[jboss-user] [Performance Tuning] - Re: Diff response times at different times
do-not-reply at jboss.com
Mon Oct 5 15:00:28 EDT 2009
No need to apologize about your Excel, I am not that good at it either.
The full GC pause time is only around 1 second, so GC is not the cause of the response time discrepancies you are seeing. In total you are spending about 53 seconds in GC (72 when not setting young gen size), which is a little high (1/8th of your run time)., but not too bad.
I think the max heap size is due to the permgen size setting. Between the heap and the permgen you can allocate around 1700MB. You could do a run with -XX:+PrintHeapAtGC to see what your perm gen requirements are and set it accordingly.
Other than that, you might want to look at your CPU usage. Is the kernel time high? If so, then that could indicate contention issues between your threads.
"Think time" is the delay that you place into your load test script between requests. Some load tests simulate real environments where the users have to "think" between the time they are shown a page and when they submit the request. For example, after entering a certain page back the script might wait 20 seconds before sending the next request on the assumption that it takes the average user 20 seconds to fill in the page before making the request. This the question about your SLA is very apropos - if it is 500 logged in users then added the think time would place less of a burden on the system and lower the response time. Usually you will want to under guess the think time. In other words, when I mentioned 20 second think time in the earlier example, that was probably because most users take 40 seconds or longer. Of course, the other way to do that is assume that only, say, 1/4 or 1/5 of the users will have simultaneous requests. Then you can try a 100 or 150 user run to simulate that (though I would run 200 users just to be safe.)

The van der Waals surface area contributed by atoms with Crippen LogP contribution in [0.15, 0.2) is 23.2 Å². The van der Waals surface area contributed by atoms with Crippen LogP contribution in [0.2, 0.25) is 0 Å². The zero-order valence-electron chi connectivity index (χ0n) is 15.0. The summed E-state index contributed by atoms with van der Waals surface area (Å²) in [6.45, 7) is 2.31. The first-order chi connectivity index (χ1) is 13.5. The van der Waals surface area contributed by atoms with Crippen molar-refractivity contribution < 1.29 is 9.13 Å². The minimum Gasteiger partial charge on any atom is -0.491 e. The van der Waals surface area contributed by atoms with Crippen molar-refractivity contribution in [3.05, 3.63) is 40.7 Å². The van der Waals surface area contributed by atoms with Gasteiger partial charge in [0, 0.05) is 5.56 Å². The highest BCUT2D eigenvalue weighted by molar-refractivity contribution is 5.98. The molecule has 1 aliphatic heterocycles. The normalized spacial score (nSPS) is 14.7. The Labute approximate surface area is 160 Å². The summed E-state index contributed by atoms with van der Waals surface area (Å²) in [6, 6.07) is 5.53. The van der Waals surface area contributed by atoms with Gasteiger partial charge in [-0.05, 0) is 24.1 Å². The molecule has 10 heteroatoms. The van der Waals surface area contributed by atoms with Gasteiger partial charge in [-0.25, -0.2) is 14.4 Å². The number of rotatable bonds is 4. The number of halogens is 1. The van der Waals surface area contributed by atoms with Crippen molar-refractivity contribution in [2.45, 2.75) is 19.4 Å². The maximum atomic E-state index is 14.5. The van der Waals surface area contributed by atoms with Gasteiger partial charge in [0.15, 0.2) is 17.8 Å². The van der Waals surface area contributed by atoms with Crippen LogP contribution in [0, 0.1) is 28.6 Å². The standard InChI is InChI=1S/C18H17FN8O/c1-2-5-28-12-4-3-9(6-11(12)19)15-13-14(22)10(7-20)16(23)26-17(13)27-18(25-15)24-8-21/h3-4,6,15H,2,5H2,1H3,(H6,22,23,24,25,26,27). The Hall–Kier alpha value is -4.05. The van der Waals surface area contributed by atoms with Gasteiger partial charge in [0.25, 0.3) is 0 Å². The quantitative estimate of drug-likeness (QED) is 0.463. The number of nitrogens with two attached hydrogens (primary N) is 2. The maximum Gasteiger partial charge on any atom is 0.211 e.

Have you tried 100, 200, ... 400 users? Or going 50, 100, .. 450, 500? If so, have you plotted the response times for each such run? If there is a dramatic drop between two runs that could pinpoint your saturation level. In which case you might want to reduce the number of HTTP threads to match that. For example, if with 300 users, 90% of your responses are within 15 seconds, then you could set 300 threads with a 200 request wait queue. Then the overall response time should be around 30 seconds. The idea here is to not overload the system (more threads is not always better, and adding more thread to an overloaded system is a well-known performance anti-pattern). I found out the hard way when first doing performance testing many years ago that doing the full run with the max number of users as the first run was the wrong way to do this - you need to start small and steadily increase the workload and note at what time the response times start to change drastically - that is your saturation point. And you have to find out hwy your are saturated at that point, fix that issue, see the response times go back in line, and then continue.
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